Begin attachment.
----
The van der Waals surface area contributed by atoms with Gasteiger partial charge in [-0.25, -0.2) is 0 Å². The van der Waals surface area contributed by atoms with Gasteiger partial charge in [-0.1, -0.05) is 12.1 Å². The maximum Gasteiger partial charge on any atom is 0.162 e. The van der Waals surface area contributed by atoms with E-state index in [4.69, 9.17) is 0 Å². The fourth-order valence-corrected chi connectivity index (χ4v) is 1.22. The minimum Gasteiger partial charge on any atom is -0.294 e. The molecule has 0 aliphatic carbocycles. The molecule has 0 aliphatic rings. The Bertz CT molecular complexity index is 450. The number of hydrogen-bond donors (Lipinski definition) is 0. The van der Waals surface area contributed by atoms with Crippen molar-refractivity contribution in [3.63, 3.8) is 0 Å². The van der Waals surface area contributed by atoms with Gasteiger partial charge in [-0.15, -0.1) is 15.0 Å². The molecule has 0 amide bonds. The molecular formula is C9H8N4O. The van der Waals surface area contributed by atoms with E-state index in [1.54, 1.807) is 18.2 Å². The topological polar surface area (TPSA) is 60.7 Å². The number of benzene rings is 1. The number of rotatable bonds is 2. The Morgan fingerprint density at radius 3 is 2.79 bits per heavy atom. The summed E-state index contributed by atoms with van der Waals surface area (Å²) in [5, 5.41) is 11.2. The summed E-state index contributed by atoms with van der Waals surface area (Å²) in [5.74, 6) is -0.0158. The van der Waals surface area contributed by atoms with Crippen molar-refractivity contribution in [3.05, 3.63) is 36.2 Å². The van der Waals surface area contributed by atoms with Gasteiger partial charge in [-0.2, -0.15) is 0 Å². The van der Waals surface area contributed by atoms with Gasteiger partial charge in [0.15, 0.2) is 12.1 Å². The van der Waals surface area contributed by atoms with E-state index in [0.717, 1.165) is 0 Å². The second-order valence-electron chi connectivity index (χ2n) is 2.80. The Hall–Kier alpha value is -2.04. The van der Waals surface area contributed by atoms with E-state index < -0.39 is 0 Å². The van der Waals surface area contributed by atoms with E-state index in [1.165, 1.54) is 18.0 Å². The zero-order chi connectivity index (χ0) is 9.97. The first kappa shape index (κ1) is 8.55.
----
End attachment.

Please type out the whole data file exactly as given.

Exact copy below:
The van der Waals surface area contributed by atoms with Gasteiger partial charge in [-0.25, -0.2) is 0 Å². The van der Waals surface area contributed by atoms with Gasteiger partial charge in [-0.1, -0.05) is 12.1 Å². The maximum Gasteiger partial charge on any atom is 0.162 e. The van der Waals surface area contributed by atoms with E-state index in [4.69, 9.17) is 0 Å². The fourth-order valence-corrected chi connectivity index (χ4v) is 1.22. The minimum Gasteiger partial charge on any atom is -0.294 e. The molecule has 0 aliphatic carbocycles. The molecule has 0 aliphatic rings. The Bertz CT molecular complexity index is 450. The number of hydrogen-bond donors (Lipinski definition) is 0. The van der Waals surface area contributed by atoms with Crippen molar-refractivity contribution in [3.63, 3.8) is 0 Å². The van der Waals surface area contributed by atoms with Gasteiger partial charge in [-0.15, -0.1) is 15.0 Å². The molecule has 0 amide bonds. The molecular formula is C9H8N4O. The van der Waals surface area contributed by atoms with E-state index in [1.54, 1.807) is 18.2 Å². The topological polar surface area (TPSA) is 60.7 Å². The number of benzene rings is 1. The number of rotatable bonds is 2. The Morgan fingerprint density at radius 3 is 2.79 bits per heavy atom. The summed E-state index contributed by atoms with van der Waals surface area (Å²) in [5, 5.41) is 11.2. The summed E-state index contributed by atoms with van der Waals surface area (Å²) in [5.74, 6) is -0.0158. The van der Waals surface area contributed by atoms with Crippen molar-refractivity contribution in [3.05, 3.63) is 36.2 Å². The van der Waals surface area contributed by atoms with Gasteiger partial charge in [-0.2, -0.15) is 0 Å². The van der Waals surface area contributed by atoms with Gasteiger partial charge in [0.15, 0.2) is 12.1 Å². The van der Waals surface area contributed by atoms with E-state index in [0.717, 1.165) is 0 Å². The second-order valence-electron chi connectivity index (χ2n) is 2.80. The Hall–Kier alpha value is -2.04. The van der Waals surface area contributed by atoms with E-state index < -0.39 is 0 Å². The van der Waals surface area contributed by atoms with E-state index in [1.165, 1.54) is 18.0 Å². The zero-order chi connectivity index (χ0) is 9.97. The first kappa shape index (κ1) is 8.55.